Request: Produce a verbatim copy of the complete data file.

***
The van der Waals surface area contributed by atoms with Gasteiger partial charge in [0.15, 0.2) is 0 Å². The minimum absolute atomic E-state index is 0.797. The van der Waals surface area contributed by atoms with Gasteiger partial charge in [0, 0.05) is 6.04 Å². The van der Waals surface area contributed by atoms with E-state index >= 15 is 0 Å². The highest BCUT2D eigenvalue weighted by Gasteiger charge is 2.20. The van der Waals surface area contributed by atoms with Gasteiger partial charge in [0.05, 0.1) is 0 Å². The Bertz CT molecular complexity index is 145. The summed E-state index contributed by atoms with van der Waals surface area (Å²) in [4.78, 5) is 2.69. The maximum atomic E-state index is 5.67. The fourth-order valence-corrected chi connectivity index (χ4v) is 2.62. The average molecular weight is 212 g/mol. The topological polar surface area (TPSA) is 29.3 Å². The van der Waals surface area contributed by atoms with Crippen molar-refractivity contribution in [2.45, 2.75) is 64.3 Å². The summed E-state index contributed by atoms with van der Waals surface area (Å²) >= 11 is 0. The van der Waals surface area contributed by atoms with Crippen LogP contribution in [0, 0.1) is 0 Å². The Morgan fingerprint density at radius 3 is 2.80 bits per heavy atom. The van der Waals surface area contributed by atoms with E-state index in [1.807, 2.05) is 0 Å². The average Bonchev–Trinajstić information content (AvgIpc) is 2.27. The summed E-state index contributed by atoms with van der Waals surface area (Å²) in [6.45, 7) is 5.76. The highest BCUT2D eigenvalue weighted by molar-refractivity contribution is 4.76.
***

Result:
The van der Waals surface area contributed by atoms with Gasteiger partial charge in [0.15, 0.2) is 0 Å². The minimum absolute atomic E-state index is 0.797. The van der Waals surface area contributed by atoms with Gasteiger partial charge in [0, 0.05) is 6.04 Å². The van der Waals surface area contributed by atoms with E-state index >= 15 is 0 Å². The highest BCUT2D eigenvalue weighted by Gasteiger charge is 2.20. The van der Waals surface area contributed by atoms with Gasteiger partial charge in [0.05, 0.1) is 0 Å². The Bertz CT molecular complexity index is 145. The summed E-state index contributed by atoms with van der Waals surface area (Å²) in [4.78, 5) is 2.69. The maximum atomic E-state index is 5.67. The fourth-order valence-corrected chi connectivity index (χ4v) is 2.62. The average molecular weight is 212 g/mol. The topological polar surface area (TPSA) is 29.3 Å². The van der Waals surface area contributed by atoms with Crippen molar-refractivity contribution in [2.45, 2.75) is 64.3 Å². The summed E-state index contributed by atoms with van der Waals surface area (Å²) >= 11 is 0. The van der Waals surface area contributed by atoms with Crippen LogP contribution in [0, 0.1) is 0 Å². The Morgan fingerprint density at radius 3 is 2.80 bits per heavy atom. The van der Waals surface area contributed by atoms with E-state index in [1.807, 2.05) is 0 Å². The average Bonchev–Trinajstić information content (AvgIpc) is 2.27. The summed E-state index contributed by atoms with van der Waals surface area (Å²) in [6.45, 7) is 5.76. The highest BCUT2D eigenvalue weighted by molar-refractivity contribution is 4.76.